As seen on rnz.co.nz
29th September 2021
Former New Zealand Warriors rugby league star Motu Tony was 14-years-old when he knew he wanted to play the sport professionally.
The Auckland Warriors were formed in 1995, and for the first time, there was a team he thought looked just like him.
“When the Warriors came into the [Australian Rugby League competition], the Winfield Cup in 1995, I would have been year nine then, but that’s when it sort of hit me like, hey, these guys, you know, some of those guys look like me in terms of being Polynesian or Samoan,” he said.
“They were playing the game every week and getting paid for it, so that’s when it dawned on me that this could be a career.”
The 40-year-old said teachers laughed at the idea of him dreaming of a life as a professional footballer, but for the Samoan Niuean from south Auckland, the goal was already set in stone.
“I understand it now when teachers ask you the question about what do you want to do when you leave school, and you tell them you want to play league, they laugh, they tell you to maybe go to university and do this and do that, but I wasn’t worried because I knew what I wanted to do.”
Five years later, Tony made his debut for the New Zealand Warriors, one of his most treasured memories over a professional playing career that spanned 12 years.
Motu Tony made his debut for the New Zealand Warriors in 2001. Photo: Supplied
“I started playing when I was like six, so that’s 13 years I’d been grinding and working towards this dream and it finally happened,” he said.
“I was terrified at first but then I got excited because I wanted to challenge myself against these guys that I’d seen on TV. Players like Stacey Jones, Jerry Seuseu, Ali Lauiti’iti, these guys were awesome players and I wanted to prove myself to them.”
“And you know, my family, my mum, she probably would have told everyone in Māngere that her son was playing for the Warriors too,” he quipped.
The General Manager of Football and High-Performance at New Zealand Rugby League played 55 games for the Warriors before a short stint at the Brisbane-based Broncos in 2004.
He moved to England where he played for the Castleford Tigers, before playing 100 games for Hull F.C, finishing his career with Wakefield Trinity Wildcats in 2012.
He also played 13 games for the New Zealand Kiwi’s.
Looking back, the former international believes it’s a career that wouldn’t have kicked-off without the rugby league programme at his Auckland-based college, De La Salle.
The 1996 De La Salle First XIII brimmed with NRL talent. Photo: Instagram / Motu Tony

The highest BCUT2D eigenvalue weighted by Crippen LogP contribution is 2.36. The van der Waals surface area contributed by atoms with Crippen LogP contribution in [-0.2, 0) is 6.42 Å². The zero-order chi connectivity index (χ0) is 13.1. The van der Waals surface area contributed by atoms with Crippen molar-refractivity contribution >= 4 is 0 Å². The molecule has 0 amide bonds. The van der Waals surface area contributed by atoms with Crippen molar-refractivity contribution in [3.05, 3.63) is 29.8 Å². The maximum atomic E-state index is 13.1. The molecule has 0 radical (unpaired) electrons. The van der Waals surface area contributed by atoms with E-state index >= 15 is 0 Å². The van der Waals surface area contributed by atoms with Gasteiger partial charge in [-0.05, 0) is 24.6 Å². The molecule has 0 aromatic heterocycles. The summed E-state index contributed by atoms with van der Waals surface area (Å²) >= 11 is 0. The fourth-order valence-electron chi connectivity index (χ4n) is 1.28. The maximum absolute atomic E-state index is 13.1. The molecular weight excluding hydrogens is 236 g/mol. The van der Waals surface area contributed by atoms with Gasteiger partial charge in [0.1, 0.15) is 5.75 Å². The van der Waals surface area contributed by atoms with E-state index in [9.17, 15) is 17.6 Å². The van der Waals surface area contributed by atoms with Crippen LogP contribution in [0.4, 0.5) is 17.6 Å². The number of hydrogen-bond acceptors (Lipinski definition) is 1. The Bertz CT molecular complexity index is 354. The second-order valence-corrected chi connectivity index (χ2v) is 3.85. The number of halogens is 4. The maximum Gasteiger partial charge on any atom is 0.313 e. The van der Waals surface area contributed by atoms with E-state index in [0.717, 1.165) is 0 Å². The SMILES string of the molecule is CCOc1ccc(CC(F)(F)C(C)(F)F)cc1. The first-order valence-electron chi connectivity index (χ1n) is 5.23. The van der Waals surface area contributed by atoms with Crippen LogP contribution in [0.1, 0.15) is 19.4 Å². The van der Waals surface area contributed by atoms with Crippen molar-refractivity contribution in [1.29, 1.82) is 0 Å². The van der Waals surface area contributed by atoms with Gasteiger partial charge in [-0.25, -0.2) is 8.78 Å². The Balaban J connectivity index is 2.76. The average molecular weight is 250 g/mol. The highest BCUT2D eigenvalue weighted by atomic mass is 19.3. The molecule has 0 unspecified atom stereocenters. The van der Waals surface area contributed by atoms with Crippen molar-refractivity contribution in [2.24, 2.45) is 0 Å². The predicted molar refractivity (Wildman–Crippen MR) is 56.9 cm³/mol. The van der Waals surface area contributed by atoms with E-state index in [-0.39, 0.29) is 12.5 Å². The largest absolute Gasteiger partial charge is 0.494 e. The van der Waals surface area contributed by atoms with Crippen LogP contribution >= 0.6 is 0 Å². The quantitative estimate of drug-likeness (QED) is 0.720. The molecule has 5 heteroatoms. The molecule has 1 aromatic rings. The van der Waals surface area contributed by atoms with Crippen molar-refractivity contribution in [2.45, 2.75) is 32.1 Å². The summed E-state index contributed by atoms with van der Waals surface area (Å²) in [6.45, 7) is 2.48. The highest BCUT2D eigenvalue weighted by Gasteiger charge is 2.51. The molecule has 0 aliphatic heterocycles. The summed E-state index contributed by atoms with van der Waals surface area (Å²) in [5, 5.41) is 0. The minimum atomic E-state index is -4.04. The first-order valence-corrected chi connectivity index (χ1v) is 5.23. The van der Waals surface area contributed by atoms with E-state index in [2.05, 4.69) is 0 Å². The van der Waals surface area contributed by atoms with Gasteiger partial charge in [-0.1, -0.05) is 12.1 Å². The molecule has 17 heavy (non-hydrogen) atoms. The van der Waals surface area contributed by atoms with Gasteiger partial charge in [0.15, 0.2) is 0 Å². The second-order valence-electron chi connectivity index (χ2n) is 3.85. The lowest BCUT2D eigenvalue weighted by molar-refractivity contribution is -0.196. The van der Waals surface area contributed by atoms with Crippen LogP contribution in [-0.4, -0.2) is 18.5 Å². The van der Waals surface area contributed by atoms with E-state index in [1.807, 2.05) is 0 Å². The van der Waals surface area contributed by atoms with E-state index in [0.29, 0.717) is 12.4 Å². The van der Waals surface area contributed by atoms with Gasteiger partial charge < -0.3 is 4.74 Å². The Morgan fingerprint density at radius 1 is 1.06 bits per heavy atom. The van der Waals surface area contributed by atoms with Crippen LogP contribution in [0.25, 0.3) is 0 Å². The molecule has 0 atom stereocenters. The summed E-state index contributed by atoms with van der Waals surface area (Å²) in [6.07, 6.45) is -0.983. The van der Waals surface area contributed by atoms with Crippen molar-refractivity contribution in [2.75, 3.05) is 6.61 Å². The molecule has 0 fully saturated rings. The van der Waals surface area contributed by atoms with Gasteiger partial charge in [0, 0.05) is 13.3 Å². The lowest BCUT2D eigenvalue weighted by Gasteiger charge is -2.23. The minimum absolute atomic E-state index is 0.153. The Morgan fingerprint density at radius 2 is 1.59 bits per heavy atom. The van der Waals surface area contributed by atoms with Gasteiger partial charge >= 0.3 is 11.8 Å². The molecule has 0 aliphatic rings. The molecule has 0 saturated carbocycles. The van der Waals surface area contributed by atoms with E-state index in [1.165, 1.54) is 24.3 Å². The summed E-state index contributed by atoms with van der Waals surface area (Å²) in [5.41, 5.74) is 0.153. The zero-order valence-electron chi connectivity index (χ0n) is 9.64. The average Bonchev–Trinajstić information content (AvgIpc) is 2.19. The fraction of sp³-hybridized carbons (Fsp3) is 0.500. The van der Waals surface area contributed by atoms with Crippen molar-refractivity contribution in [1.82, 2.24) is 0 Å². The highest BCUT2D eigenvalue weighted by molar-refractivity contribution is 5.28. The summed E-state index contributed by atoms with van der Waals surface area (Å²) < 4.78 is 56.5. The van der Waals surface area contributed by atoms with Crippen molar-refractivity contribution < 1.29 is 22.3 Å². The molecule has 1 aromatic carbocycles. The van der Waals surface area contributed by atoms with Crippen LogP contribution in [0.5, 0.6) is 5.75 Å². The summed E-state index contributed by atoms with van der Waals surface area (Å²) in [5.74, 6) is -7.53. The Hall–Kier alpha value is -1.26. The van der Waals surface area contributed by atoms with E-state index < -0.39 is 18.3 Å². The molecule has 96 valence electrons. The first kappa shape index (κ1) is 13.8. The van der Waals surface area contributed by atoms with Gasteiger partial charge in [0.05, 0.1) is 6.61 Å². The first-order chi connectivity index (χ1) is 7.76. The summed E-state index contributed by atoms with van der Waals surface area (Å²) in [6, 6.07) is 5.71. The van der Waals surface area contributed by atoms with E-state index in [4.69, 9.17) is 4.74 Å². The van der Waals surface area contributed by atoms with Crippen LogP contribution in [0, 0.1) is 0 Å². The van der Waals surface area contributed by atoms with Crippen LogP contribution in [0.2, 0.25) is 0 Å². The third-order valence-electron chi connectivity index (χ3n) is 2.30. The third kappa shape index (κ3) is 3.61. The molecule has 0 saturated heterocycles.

“Playing with those older guys had a massive effect on me,” he said.
“I was playing with older guys who were Junior Kiwis and in the Warriors system, and I got to see first-hand what you had to do to get to that level, but also just how you should be as a person.”
Former Warriors player and team-mate Tai Savea, who drowned while on a fishing trip at Port Waikato in 1998, was especially significant, he added.
“He was the captain of our De La Salle team and he had a massive impact on me and my rugby league career.”
“He was like a big brother and one of those guys who was always critiquing my game, always saying you should be doing this, or you should be training like that… those sort of things were invaluable to my career.”
Despite the absence of a rugby league team since 1999, the school has been a melting-pot for talent, which boasts the likes Jason Taumalolo, Jeff Lima, and Leeson Ah Mau to name a few.
After some help from another De La Salle old-boy and former NRL player, George Carmont, 2021 saw rugby league back on the paddock for the first time in 22 years.
But it came with some challenges.
De La Salle are back on the rugby league seen after 22 years. Photo: Supplied
“It was really difficult and there was a lot of opposition to it, but now that it’s come back I think people can see why we pushed for it and what it’s done for our community here in Māngere,” said Motu Tony.
“A lot of people weren’t aware that De La Salle hadn’t had a team for so long… and it was hard work because we were pretty much starting from scratch again, but it’s been real rewarding to see some progress both on and off the field.”
In their first year back, Carmont helped coach the team to win Auckland’s Senior A Grade Championship.
The victory means they advance to the Premiership grade in 2022, in a pool of prominent rugby league schools including St Paul’s College and Kelston Boys’ High School.
De La Salle’s First XIII were also scheduled to compete in New Zealand Rugby League’s secondary schools competition in late August, but it was cancelled because of Covid-19.
Motu Tony said it was just the beginning and he felt lucky to give back to a programme that heavily impacted his life.
De La Salle College were crowned Auckland’s 2021 Senior A Grade Champions in their return to the scene after 22 years. Photo: Supplied
“How lucky are we to get a chance to give back to the game, but to also hopefully help people in other parts of their lives too.”
“When you can see some of the changes that you’ve observed with some of the boys in your team to where they are now, that’s what makes it all rewarding for us.”